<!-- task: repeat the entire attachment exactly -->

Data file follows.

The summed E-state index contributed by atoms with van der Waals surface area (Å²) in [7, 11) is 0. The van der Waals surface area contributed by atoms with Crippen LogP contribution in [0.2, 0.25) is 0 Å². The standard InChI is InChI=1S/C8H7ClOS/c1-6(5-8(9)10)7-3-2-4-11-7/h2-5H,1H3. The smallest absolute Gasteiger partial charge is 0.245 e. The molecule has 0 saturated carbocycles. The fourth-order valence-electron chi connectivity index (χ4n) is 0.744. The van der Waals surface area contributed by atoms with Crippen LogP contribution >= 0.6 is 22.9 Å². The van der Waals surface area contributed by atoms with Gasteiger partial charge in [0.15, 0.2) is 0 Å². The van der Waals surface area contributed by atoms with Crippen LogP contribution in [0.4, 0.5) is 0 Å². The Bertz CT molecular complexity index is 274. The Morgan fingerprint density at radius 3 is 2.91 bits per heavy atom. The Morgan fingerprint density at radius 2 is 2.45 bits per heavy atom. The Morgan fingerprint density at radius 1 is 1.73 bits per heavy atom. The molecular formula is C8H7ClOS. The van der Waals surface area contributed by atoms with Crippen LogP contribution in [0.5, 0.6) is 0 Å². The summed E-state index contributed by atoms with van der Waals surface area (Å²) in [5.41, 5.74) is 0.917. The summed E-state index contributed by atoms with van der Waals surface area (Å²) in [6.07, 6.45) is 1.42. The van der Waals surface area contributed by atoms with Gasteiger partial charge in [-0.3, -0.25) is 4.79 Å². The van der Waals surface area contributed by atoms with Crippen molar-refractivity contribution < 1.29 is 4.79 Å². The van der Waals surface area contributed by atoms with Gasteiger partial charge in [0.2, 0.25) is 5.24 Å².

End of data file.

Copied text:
The summed E-state index contributed by atoms with van der Waals surface area (Å²) in [7, 11) is 0. The van der Waals surface area contributed by atoms with Crippen LogP contribution in [0.2, 0.25) is 0 Å². The standard InChI is InChI=1S/C8H7ClOS/c1-6(5-8(9)10)7-3-2-4-11-7/h2-5H,1H3. The smallest absolute Gasteiger partial charge is 0.245 e. The molecule has 0 saturated carbocycles. The fourth-order valence-electron chi connectivity index (χ4n) is 0.744. The van der Waals surface area contributed by atoms with Crippen LogP contribution >= 0.6 is 22.9 Å². The van der Waals surface area contributed by atoms with Gasteiger partial charge in [0.15, 0.2) is 0 Å². The van der Waals surface area contributed by atoms with Crippen LogP contribution in [0.4, 0.5) is 0 Å². The Bertz CT molecular complexity index is 274. The Morgan fingerprint density at radius 3 is 2.91 bits per heavy atom. The Morgan fingerprint density at radius 2 is 2.45 bits per heavy atom. The Morgan fingerprint density at radius 1 is 1.73 bits per heavy atom. The molecular formula is C8H7ClOS. The van der Waals surface area contributed by atoms with Crippen LogP contribution in [0.5, 0.6) is 0 Å². The summed E-state index contributed by atoms with van der Waals surface area (Å²) in [5.41, 5.74) is 0.917. The summed E-state index contributed by atoms with van der Waals surface area (Å²) in [6.07, 6.45) is 1.42. The van der Waals surface area contributed by atoms with Gasteiger partial charge in [-0.3, -0.25) is 4.79 Å². The van der Waals surface area contributed by atoms with Crippen molar-refractivity contribution < 1.29 is 4.79 Å². The van der Waals surface area contributed by atoms with Gasteiger partial charge in [0.2, 0.25) is 5.24 Å².